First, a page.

Wednesday, April 22, 2009
Blood and Ice by Robert Masello
For most of the book, Blood and Ice, is two incredible stories, beginning 150 years ago with the harrowing events that transpired on the ship, Coventry, once it was blown far off course into the dangerous waters of the South Pole. Sinclair, an affable, idealistic young soldier, and his beloved, Eleanor, are chained together and thrown overboard into the freezing glacial waters. What crime did they commit that the crew thought they deserved such treatment?
Fast forward to present day, to Michael Wilde, journalist, an adrenaline junkie high on life until a terrible accident forces him to withdraw from life, an accident that has left the woman he loves unconscious in a hospitable bed, her prognosis grim. Michael's employer, after months, pushes him to take an assignment on how scientists work in the most extreme climate in the world, the South Pole.
The author does an excellent job of alternating between both stories with thrilling suspense until they collide, mixing science and folklore in an exciting way. I'm almost afraid to say the word....shhh, come closer...closer....vampire...because perhaps you might think I'm giving something away. But I'm not; it's on the back of the book (but strangely not in the classification for the Library of Congress) and told in a way you would not expect.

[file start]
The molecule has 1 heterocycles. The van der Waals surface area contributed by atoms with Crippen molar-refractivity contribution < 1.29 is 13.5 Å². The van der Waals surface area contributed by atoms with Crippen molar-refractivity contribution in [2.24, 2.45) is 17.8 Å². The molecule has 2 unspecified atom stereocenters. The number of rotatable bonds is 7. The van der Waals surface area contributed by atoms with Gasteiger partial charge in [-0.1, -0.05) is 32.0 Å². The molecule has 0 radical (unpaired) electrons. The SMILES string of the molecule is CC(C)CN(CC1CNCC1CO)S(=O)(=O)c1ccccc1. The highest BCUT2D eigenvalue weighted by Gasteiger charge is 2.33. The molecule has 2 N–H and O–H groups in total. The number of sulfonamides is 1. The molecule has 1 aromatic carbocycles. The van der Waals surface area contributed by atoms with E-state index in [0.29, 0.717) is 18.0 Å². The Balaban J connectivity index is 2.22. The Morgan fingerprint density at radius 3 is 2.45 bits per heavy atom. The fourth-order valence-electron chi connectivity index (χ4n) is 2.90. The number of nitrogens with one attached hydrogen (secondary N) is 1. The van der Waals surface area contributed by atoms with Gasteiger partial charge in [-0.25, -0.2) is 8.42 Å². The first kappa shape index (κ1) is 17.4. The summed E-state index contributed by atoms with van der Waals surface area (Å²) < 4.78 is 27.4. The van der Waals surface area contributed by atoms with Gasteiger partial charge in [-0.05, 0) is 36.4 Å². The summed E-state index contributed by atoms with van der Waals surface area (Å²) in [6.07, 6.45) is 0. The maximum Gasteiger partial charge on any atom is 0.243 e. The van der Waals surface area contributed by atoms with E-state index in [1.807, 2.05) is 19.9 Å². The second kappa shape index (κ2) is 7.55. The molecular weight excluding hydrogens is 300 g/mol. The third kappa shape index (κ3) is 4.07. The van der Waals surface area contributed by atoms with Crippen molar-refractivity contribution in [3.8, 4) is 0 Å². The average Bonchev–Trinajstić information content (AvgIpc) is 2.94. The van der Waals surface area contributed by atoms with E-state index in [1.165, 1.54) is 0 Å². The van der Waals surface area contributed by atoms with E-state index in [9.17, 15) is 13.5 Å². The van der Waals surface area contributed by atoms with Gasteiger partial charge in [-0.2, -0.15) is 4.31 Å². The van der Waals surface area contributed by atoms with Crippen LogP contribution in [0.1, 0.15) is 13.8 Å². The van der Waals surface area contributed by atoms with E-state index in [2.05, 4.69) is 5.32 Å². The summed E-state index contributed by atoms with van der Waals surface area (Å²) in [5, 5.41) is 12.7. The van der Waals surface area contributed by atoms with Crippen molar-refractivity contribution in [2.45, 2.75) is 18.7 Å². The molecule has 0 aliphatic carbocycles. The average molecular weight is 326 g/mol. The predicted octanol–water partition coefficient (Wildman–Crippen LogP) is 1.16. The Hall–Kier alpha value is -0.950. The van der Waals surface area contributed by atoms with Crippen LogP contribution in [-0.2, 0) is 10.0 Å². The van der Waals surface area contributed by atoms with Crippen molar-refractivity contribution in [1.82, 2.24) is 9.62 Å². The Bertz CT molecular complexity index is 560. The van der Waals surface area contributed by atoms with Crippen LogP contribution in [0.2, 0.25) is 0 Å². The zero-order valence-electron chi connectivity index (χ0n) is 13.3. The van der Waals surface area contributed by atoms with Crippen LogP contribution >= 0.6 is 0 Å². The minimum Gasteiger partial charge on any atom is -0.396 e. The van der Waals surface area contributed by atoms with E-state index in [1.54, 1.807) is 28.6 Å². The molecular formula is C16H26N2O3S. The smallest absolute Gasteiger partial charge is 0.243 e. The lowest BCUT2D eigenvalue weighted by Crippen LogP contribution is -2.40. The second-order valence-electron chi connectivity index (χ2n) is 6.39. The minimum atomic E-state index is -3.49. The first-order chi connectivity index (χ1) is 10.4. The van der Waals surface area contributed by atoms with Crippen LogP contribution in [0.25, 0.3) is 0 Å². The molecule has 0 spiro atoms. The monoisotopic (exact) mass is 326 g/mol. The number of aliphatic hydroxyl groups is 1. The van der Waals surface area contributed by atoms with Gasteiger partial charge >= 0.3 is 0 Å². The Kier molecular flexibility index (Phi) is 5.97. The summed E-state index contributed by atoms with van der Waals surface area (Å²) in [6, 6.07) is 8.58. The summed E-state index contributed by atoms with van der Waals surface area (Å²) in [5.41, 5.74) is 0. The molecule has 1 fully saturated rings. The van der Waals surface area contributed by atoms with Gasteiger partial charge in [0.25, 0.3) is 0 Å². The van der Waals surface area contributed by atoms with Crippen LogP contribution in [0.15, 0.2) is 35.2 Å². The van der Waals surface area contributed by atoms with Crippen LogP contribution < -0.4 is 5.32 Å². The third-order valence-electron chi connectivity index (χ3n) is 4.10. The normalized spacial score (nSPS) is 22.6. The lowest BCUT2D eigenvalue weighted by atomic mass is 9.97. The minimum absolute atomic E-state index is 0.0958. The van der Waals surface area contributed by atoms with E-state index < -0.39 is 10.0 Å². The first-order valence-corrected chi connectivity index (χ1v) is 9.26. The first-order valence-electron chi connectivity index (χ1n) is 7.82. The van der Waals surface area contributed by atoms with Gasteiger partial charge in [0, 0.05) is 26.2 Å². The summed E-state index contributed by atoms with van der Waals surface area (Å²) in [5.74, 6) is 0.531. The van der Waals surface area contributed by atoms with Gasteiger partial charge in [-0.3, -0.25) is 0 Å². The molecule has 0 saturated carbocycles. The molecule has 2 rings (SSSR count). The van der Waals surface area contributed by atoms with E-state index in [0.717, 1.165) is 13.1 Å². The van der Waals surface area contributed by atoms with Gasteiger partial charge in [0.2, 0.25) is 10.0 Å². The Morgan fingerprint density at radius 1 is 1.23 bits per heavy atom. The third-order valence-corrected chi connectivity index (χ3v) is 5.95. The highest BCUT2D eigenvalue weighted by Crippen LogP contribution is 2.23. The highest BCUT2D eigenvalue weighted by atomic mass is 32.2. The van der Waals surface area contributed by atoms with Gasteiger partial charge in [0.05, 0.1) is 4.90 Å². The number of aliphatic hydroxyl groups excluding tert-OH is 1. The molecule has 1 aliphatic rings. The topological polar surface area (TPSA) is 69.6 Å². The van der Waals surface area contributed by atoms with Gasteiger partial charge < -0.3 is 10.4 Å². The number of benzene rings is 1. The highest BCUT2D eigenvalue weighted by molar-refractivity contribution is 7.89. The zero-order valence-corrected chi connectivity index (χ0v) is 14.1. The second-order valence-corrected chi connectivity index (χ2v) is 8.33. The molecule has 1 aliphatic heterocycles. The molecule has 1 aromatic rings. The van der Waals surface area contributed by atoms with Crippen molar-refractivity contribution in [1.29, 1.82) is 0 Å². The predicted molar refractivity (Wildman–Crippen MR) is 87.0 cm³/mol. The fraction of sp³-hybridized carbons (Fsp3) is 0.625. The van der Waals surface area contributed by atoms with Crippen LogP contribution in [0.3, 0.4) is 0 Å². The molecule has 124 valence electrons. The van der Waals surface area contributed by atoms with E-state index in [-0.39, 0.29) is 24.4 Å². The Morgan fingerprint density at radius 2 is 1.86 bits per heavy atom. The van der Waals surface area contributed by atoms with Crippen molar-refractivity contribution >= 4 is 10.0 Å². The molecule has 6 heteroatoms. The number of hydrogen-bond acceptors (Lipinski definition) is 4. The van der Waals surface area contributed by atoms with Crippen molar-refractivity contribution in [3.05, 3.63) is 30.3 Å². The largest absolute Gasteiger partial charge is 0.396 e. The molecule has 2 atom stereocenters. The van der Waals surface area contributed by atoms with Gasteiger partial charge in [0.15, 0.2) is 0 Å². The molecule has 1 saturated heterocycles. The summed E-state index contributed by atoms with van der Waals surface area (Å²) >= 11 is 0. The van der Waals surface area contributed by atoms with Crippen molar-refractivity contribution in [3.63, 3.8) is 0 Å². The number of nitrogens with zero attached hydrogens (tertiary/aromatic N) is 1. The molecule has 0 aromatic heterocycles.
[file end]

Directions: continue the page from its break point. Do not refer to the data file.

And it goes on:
The magic is the unique story and how it brilliantly unfolds. Robert Masello is a wonderful storyteller. There's nothing cliche about his writing and it's not like any other vampire novel I've read before. His masterful descriptions made me feel like I was there along side each and every character, experiencing it all for myself, and isn't that why we read-to live vicariously through the characters? To feel the excitement and pride of the soldier eager to fight for his country? To feel the bone chilling bite of the arctic wind on our skin, or feel the claustrophobic dive in freezing arctic waters and seeing with our minds eye a glacier wall descend and disappear into the dark depths below?
There's a lot that's scary in this book: Arctic diving, living in the harshest environment in the world, the Crimean war and the conditions afterwards, and for those that love the paranormal, the vampire- still scary, even if you know it's coming.
As always, what makes me love a book, is the way an author makes me love the characters so much that I can't put the book down, the way they can turn a phrase making me shudder with fear or my eyes well up with heartfelt emotion. (I'm weird that way) It's awesome when that happens! This is a great story blending history, science and horror. I ~almost~ want a sequel. I can't help wondering what the characters are up to now.